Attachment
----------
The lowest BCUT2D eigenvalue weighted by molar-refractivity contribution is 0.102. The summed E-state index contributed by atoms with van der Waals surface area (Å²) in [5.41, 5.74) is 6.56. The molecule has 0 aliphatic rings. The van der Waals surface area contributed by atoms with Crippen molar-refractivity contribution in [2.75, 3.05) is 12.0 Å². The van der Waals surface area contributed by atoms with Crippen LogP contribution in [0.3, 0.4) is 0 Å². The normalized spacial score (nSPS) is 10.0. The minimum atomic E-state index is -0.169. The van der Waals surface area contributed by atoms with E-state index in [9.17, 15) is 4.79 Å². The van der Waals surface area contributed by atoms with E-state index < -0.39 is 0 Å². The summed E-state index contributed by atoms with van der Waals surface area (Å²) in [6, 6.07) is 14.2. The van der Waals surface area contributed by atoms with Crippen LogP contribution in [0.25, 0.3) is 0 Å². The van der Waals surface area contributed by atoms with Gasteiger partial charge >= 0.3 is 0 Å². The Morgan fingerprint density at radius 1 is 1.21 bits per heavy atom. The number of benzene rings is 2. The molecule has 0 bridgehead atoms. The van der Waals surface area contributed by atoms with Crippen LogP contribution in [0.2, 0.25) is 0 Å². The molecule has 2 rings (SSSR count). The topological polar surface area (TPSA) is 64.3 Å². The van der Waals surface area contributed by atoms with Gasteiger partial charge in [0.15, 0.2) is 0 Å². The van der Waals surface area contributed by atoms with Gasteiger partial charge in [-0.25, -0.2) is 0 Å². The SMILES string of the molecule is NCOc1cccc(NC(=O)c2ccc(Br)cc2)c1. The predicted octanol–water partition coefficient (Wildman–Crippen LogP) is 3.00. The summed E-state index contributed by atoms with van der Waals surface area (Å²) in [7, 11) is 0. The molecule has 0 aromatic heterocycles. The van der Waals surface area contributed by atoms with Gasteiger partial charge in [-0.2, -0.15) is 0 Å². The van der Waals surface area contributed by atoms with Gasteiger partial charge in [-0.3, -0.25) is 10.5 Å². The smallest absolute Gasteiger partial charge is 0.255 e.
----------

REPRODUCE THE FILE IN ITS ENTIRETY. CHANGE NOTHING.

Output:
The lowest BCUT2D eigenvalue weighted by molar-refractivity contribution is 0.102. The summed E-state index contributed by atoms with van der Waals surface area (Å²) in [5.41, 5.74) is 6.56. The molecule has 0 aliphatic rings. The van der Waals surface area contributed by atoms with Crippen molar-refractivity contribution in [2.75, 3.05) is 12.0 Å². The van der Waals surface area contributed by atoms with Crippen LogP contribution in [0.3, 0.4) is 0 Å². The normalized spacial score (nSPS) is 10.0. The minimum atomic E-state index is -0.169. The van der Waals surface area contributed by atoms with E-state index in [9.17, 15) is 4.79 Å². The van der Waals surface area contributed by atoms with E-state index < -0.39 is 0 Å². The summed E-state index contributed by atoms with van der Waals surface area (Å²) in [6, 6.07) is 14.2. The van der Waals surface area contributed by atoms with Crippen LogP contribution in [0.25, 0.3) is 0 Å². The van der Waals surface area contributed by atoms with Gasteiger partial charge >= 0.3 is 0 Å². The Morgan fingerprint density at radius 1 is 1.21 bits per heavy atom. The number of benzene rings is 2. The molecule has 0 bridgehead atoms. The van der Waals surface area contributed by atoms with Crippen LogP contribution in [0.2, 0.25) is 0 Å². The molecule has 2 rings (SSSR count). The topological polar surface area (TPSA) is 64.3 Å². The van der Waals surface area contributed by atoms with Gasteiger partial charge in [0.15, 0.2) is 0 Å². The van der Waals surface area contributed by atoms with Gasteiger partial charge in [-0.25, -0.2) is 0 Å². The SMILES string of the molecule is NCOc1cccc(NC(=O)c2ccc(Br)cc2)c1. The predicted octanol–water partition coefficient (Wildman–Crippen LogP) is 3.00. The summed E-state index contributed by atoms with van der Waals surface area (Å²) in [7, 11) is 0. The molecule has 0 aromatic heterocycles. The van der Waals surface area contributed by atoms with Gasteiger partial charge in [-0.2, -0.15) is 0 Å². The van der Waals surface area contributed by atoms with Gasteiger partial charge in [-0.3, -0.25) is 10.5 Å². The smallest absolute Gasteiger partial charge is 0.255 e.